Chemicals From Beauty Products Have Migrated To Antarctica

The driven snow might not be all that pure

Antarctica

Antarctica

Pressure ridges on the sea ice near Scott Base.Michael Studinger/NASA Goddard Space Flight Center/Flickr

You make contact with a lot of cyclic volatile methyl siloxanes every day, and you probably don't even know it. The mouthful of a name refers to groups of chemicals found in numerous human-made items including lotions and other personal care products.

In a paper published recently in Environmental Science & Technology scientists announced that they found these compounds in an unexpected place: Antarctica. They found the chemicals in soils, vegetation, phytoplankton and krill, which was a surprise, because these particular chemicals are supposed to evaporate into the atmosphere and degrade there. In an assessment performed in Canada, researchers found that while one of the more common of these siloxanes, dodecamethylcyclohexasiloxane (we'll just call it D6) remained in the atmosphere for more than two days, it also "has a low potential to be deposited in water or soil in remote regions."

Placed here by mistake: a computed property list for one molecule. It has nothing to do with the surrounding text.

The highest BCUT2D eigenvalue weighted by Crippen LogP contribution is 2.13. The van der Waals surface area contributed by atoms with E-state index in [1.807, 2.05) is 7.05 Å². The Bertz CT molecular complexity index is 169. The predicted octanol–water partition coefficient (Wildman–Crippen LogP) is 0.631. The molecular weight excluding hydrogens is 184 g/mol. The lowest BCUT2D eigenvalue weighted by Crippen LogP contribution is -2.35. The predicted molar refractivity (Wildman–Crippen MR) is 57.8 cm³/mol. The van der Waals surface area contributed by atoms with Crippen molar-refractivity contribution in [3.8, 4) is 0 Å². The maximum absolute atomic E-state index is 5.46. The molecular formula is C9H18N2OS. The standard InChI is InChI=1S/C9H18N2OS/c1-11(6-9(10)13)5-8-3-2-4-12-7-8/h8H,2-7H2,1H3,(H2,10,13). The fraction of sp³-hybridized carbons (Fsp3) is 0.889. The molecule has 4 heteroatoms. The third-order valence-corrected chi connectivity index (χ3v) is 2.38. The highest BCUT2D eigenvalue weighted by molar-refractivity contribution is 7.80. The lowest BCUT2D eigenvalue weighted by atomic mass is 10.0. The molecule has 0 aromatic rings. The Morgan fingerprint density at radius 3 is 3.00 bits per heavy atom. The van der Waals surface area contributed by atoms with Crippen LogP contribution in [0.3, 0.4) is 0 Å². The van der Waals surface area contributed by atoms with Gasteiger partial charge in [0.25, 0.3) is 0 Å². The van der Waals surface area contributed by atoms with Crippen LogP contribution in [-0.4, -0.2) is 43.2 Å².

With this new evidence, it seems that instead of breaking down, the chemicals travel through the air, eventually getting trapped in falling snow. When the snow melts, the chemicals are introduced to the ecosystem, and wind up in the food chain. It remains to be seen what, if any, effect these chemicals have on the environment. A study done by the United Kingdom's Environment Agency found that D6 "does not meet the screening criteria for toxicity" after analyzing its effects on fish and invertebrates. Other studies into the safety of these compounds are in the works at other agencies around the world.

Chemical & Engineering News reports that other scientists will want to do independent analysis of soil and vegetation from Antarctica, as contamination of the samples can be hard to avoid. But simply finding a chemical in such a remote an unexpected place remains concerning--if it managed to get there, what else has made the journey?

Unfortunately, this isn't the first time that pollution has made an impact on Antarctica. By drilling into the Antarctic ice, and examining the ice cores, researchers found that lead pollution arrived from Australia in 1889. More recently, scientists discovered that a significant amount of pollutants, including a toxic flame retardant, were originating from the research stations themselves. It's the scientific equivalent of the call coming from inside the house.